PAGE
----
-What colleges do graduates attend?
-What do the average SAT/ACT scores look like?
-What % of the students are below the poverty level?
-How do the various test scores compare with other local schools?

Some less tangible things would be:
-What extracurriculars are offered?
-Are the sports teams consistently competitive?
-Do the students drink alcohol? Smoke pot? Snort cocaine?
-What sort of relationship does the faculty have with the students? (i.e. Is there any mutual trust, or is everything about control?)

You obviously can't pick up on some of these things off of statistics; many of them are subjective. But IMO these are some of the more important qualities of a good school.
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Old 06-11-2007, 03:56 AM
 
Location: Kansas City Metro area
356 posts, read 1,090,266 times
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Quote:
Originally Posted by anonymous View Post
Are we talking about colleges, high schools, elementary schools, etc?

For HS, I'd look at:
-What % of the student body attends college?
-What colleges do graduates attend?
-What do the average SAT/ACT scores look like?
-What % of the students are below the poverty level?
-How do the various test scores compare with other local schools?

Some less tangible things would be:
-What extracurriculars are offered?
-Are the sports teams consistently competitive?
-Do the students drink alcohol? Smoke pot? Snort cocaine?
-What sort of relationship does the faculty have with the students? (i.e. Is there any mutual trust, or is everything about control?)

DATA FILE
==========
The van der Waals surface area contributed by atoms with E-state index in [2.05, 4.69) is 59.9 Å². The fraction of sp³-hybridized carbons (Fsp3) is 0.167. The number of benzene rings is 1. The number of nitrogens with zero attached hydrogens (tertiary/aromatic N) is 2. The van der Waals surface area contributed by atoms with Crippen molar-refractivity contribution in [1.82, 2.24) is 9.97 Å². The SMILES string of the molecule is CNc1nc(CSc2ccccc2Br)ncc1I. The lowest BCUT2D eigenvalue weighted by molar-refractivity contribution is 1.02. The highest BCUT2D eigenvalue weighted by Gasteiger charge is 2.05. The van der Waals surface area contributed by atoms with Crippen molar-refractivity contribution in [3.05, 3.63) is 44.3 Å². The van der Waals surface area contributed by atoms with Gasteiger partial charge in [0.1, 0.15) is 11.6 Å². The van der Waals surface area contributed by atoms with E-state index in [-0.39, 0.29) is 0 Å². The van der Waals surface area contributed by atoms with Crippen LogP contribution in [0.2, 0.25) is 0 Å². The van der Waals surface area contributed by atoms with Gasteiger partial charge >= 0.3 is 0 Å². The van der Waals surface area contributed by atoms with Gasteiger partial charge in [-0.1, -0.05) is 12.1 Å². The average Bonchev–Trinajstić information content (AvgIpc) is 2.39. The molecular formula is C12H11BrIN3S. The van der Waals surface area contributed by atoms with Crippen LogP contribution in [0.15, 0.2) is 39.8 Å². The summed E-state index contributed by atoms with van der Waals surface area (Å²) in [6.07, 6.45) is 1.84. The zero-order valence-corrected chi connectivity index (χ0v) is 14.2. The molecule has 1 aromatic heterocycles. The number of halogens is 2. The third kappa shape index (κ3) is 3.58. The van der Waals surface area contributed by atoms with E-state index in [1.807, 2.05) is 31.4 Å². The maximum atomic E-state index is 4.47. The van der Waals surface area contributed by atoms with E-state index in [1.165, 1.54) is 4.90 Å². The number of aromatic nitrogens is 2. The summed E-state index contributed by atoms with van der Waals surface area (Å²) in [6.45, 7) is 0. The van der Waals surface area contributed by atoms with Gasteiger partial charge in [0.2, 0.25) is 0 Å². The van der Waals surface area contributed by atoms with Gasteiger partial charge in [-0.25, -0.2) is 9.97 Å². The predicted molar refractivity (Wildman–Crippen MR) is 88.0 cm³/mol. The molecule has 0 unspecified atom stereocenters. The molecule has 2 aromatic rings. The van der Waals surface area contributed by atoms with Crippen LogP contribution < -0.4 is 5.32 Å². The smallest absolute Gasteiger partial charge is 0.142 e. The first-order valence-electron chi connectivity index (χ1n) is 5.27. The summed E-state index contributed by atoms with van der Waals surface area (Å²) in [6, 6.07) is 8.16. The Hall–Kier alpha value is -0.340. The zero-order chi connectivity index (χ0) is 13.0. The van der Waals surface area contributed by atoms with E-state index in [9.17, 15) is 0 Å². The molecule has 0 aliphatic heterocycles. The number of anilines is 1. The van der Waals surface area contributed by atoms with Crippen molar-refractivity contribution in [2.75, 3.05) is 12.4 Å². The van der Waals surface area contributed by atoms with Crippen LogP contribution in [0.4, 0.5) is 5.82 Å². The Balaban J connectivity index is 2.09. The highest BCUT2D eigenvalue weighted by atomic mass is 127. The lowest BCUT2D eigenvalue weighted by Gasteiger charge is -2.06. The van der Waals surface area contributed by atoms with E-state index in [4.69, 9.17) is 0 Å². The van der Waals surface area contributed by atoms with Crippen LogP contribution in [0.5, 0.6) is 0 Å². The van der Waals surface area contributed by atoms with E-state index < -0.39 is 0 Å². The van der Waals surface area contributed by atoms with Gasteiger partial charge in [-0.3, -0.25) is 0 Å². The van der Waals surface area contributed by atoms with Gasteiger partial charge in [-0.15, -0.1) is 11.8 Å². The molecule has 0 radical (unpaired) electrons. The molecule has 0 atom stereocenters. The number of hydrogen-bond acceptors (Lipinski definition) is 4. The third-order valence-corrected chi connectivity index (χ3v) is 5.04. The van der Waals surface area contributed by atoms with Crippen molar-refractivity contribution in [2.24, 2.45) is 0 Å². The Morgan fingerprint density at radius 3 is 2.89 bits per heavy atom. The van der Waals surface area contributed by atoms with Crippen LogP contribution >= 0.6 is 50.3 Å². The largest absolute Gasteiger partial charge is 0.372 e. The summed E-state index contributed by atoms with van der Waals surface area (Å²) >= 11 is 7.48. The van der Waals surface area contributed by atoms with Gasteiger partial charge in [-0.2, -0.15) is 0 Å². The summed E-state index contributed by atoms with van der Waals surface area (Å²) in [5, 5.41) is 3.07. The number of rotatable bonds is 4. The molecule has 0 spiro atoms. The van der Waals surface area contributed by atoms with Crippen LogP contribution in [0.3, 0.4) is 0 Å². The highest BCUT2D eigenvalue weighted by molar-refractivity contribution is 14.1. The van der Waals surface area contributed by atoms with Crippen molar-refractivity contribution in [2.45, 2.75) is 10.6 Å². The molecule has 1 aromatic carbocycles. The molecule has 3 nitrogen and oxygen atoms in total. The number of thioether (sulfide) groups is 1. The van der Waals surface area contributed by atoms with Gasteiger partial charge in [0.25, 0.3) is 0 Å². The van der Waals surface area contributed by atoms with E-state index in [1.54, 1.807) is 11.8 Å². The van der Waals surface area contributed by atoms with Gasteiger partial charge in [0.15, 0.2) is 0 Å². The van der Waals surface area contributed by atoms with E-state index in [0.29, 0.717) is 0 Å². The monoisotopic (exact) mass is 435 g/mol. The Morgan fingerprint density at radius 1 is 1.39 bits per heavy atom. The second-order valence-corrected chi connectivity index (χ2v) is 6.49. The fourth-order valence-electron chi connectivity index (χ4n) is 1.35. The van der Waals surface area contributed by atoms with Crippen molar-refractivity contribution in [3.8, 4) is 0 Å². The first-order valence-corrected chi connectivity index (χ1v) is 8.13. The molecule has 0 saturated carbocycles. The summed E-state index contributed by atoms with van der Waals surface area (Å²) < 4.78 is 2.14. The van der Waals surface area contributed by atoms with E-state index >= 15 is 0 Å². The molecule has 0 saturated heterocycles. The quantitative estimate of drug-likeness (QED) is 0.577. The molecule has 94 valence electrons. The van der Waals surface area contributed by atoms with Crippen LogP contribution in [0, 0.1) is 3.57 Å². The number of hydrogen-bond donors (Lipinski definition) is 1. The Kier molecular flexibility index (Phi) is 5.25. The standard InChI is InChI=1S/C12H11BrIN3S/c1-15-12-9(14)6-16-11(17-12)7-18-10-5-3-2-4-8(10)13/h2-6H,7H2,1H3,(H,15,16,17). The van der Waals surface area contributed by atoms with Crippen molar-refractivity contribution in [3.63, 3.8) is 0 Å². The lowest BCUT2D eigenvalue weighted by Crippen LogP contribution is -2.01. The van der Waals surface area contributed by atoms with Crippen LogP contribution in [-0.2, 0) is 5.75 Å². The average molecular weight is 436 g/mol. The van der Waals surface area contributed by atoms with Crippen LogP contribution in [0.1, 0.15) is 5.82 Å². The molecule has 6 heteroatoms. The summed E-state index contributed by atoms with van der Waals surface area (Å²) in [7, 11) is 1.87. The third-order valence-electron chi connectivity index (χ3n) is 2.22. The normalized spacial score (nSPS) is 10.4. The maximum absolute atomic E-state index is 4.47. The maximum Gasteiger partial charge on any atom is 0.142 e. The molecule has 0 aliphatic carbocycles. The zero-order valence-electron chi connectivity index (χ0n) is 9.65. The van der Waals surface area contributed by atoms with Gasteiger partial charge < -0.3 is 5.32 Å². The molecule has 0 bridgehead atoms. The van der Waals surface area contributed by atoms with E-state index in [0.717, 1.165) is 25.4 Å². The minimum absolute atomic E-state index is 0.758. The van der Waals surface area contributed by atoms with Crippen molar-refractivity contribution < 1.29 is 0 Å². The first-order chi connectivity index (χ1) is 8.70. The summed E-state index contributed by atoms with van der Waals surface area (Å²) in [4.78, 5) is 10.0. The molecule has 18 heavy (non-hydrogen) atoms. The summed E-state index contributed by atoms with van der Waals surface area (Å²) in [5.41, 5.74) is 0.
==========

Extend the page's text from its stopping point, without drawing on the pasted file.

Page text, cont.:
You obviously can't pick up on some of these things off of statistics; many of them are subjective. But IMO these are some of the more important qualities of a good school.
I totally agree, you might add local, regional, and state reputation. And the % of students involved in extracurricular activities.
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Old 06-11-2007, 04:50 AM
 
4,085 posts, read 10,137,788 times
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Very sad, but true. We just enrolled our kids in the school with the highest test scores in the area and it is considered the "best" in our district. Already I have been solicited to donate over $500. $200 to the library and $300 to the PTA. Then there have been a few more requests for smaller donations for things.

Dawn


Quote:
Originally Posted by dorado0359 View Post
Aww....that's an easy answer: A good school is where the money is, a bad school is where the money isn't.
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Old 06-14-2007, 03:31 PM
 
15,254 posts, read 16,743,207 times
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Something else to think about: Some friends moved to Denver recently and, based on their research, moved into a neighborhood with a really good school. Apparently, one of the reasons it's so good is that everyone who goes there is very wealthy. Because my friends are not as wealthy, their daughter is having a hard time fitting in because she doesn't wear the right clothes and have a cell phone in the 7th grade. They're already thinking about moving her to some sort of performing arts magnet school.

The moral of the story: If your child is miserable, it's not a good school, regardless of the other measurements.